Services activity in Brazil beats forecasts with a rise of 1.7% in March | Investment News

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BRASILIA (Reuters) – Services activity in Brazil grew more than expected in March and at a record pace for the month, official figures showed on Thursday, marking a strong recovery from the severe recession caused by the COVID pandemic.

Services activity rose 1.7% in March from February, more than double the 0.7% growth expected by economists according to a Reuters poll, reaching its highest level since May 2015, a report said. reported the government statistics agency IBGE.

This puts the sector 7.2% above the February 2020 level, before the start of the pandemic. All five activities surveyed in the sector grew, with the biggest increases seen in transport at +2.7% and information and communication services at +1.7%, the IBGE said.

Services activity rose 11.4% from March 2021, also above the 8.5% rise forecast in the Reuters poll.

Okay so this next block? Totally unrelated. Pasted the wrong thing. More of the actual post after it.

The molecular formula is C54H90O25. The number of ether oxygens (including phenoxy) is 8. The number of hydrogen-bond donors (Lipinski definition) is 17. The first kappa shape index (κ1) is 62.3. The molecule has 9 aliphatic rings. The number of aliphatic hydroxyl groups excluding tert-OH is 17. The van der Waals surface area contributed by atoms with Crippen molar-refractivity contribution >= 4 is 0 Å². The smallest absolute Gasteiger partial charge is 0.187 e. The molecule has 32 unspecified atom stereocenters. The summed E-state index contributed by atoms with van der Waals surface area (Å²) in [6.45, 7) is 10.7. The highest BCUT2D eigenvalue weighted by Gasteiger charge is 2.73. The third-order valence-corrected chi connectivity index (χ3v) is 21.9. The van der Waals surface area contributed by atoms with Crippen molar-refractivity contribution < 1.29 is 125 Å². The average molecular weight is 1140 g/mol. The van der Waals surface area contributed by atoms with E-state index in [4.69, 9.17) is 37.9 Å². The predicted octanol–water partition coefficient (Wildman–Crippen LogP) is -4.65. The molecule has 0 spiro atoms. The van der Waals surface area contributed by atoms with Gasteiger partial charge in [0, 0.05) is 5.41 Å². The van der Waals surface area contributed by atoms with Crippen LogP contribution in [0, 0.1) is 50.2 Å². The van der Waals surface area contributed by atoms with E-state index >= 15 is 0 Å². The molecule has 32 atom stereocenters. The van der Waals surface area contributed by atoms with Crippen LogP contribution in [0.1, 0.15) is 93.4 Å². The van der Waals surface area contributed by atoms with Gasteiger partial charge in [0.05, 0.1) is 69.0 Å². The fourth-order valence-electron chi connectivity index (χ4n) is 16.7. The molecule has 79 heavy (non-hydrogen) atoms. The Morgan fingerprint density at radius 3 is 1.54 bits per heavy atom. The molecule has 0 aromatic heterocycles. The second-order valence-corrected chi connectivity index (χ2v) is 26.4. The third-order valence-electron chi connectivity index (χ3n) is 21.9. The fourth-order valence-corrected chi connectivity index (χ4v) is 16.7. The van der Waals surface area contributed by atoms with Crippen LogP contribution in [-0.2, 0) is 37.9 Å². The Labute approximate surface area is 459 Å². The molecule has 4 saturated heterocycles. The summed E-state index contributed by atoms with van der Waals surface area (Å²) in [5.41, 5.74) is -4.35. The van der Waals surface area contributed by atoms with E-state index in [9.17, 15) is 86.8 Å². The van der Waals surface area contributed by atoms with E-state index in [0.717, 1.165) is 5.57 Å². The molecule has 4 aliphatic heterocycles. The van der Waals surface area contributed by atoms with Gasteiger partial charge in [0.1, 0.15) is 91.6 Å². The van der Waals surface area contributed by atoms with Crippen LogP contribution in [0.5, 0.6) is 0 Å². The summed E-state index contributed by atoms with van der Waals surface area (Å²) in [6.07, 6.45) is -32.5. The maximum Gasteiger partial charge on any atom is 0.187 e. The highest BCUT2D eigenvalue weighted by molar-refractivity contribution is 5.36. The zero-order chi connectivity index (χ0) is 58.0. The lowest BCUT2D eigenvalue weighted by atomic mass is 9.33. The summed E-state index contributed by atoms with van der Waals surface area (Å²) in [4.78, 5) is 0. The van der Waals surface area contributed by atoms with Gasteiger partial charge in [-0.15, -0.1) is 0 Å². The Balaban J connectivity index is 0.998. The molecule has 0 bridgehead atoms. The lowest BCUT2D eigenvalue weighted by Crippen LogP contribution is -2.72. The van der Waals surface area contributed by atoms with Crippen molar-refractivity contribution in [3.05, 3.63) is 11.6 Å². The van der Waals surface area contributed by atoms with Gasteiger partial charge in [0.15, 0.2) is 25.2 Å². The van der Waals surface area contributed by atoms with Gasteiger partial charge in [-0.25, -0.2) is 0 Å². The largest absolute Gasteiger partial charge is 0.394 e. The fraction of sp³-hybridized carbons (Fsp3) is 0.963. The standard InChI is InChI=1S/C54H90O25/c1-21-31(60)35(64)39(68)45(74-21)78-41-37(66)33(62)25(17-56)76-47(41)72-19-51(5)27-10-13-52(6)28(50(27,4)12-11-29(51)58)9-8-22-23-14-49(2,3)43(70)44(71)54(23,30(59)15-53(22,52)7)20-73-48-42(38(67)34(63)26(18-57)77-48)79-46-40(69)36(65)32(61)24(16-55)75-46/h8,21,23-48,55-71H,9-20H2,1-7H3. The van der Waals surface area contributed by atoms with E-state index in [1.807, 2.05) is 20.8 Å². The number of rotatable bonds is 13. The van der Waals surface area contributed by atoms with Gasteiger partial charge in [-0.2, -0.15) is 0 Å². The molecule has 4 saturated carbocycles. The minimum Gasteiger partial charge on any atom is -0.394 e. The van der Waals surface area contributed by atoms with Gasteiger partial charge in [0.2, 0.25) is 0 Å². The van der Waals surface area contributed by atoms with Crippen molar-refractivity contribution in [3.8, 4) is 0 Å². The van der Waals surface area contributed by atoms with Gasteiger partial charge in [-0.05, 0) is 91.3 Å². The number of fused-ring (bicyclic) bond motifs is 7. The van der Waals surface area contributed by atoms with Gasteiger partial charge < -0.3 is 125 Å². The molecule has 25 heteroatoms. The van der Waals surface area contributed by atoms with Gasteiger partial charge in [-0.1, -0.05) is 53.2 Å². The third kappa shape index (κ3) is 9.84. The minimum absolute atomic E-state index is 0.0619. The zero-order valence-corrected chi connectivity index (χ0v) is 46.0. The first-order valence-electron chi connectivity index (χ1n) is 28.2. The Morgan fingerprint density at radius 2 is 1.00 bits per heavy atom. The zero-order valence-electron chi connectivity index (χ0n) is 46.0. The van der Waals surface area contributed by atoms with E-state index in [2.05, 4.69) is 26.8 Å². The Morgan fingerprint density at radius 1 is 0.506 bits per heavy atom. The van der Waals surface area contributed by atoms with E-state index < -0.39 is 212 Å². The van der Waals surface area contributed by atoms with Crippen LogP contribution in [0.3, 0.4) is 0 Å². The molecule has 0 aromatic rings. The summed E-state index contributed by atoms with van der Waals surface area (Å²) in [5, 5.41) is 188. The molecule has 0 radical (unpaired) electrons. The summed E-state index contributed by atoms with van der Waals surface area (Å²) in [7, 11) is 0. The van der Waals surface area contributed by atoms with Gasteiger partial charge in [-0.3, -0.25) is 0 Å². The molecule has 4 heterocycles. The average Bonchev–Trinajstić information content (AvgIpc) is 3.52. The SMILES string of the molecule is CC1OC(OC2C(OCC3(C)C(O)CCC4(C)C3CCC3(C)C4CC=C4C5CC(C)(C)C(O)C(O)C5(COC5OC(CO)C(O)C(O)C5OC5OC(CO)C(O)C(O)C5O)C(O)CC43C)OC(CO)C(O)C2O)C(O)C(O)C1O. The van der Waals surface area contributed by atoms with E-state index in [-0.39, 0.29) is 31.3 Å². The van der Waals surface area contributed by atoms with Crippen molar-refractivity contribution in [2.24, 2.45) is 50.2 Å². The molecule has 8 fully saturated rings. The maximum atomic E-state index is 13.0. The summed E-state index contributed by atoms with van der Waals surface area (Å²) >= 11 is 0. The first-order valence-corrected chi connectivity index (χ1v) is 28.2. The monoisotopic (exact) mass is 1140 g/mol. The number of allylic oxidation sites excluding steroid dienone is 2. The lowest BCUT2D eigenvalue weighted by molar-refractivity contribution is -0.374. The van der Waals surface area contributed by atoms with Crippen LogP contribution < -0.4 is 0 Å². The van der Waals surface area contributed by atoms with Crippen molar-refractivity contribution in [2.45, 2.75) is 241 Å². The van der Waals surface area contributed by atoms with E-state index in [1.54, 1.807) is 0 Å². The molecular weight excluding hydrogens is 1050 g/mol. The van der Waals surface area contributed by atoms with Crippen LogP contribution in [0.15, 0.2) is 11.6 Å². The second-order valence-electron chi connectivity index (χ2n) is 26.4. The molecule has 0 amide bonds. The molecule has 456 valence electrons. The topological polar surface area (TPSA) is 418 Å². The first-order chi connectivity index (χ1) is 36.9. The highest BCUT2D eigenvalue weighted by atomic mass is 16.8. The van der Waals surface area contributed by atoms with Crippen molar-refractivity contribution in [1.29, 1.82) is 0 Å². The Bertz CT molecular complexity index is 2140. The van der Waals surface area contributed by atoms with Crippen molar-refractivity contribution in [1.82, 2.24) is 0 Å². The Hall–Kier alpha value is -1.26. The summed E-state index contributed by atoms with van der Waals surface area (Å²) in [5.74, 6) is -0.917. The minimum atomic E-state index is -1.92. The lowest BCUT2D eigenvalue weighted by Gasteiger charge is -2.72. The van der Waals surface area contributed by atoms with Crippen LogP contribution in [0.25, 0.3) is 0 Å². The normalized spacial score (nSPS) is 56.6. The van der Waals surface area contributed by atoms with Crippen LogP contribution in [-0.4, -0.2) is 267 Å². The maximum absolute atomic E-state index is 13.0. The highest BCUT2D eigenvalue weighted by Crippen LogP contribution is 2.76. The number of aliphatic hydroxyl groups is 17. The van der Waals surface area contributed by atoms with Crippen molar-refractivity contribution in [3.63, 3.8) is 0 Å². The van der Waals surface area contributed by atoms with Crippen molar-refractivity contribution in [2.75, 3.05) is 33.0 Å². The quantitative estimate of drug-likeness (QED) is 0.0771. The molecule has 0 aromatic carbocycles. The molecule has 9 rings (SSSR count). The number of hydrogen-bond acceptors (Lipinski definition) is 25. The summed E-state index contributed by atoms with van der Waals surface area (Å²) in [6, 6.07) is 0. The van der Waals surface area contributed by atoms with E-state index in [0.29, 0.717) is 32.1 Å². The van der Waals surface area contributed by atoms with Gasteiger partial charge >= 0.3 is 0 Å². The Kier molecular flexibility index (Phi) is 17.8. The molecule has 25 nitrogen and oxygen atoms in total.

In the first quarter, it increased by 9.4% compared to the same period last year, up 1.8% from the previous quarter.

Research director Rodrigo Lobo said the weak comparison base had pushed the sector higher, noting that in March 2021 Brazil was facing a second wave of COVID-19 which imposed strict restrictions on mobility.

“That’s why in March, in the year-over-year comparison, there are very high rates for things like air travel, for example,” he said.

The Brazilian Economy Ministry argued that the performance of the services sector will support the economy this year, along with a stronger labor market and increased private investment, helping to mitigate the effects of interest rates. high to fight double-digit inflation.

Following the results, Credit Suisse issued a note to clients revising its outlook for GDP growth this year to 1.4% from 0.2% earlier, very close to the government’s official estimate of 1.5%. .

“Upside surprises in services were most expressive in sectors that have been heavily impacted by the pandemic, indicating a faster recovery in the supply side of the economy,” wrote Solange Srour, chief economist at Credit Suisse. Brazil.

(Reporting by Marcela Ayres; Additional reporting by Rodrigo Viga Gaier; Editing by Mark Potter, Paul Simao and Mark Porter)

Copyright 2022 Thomson Reuters.

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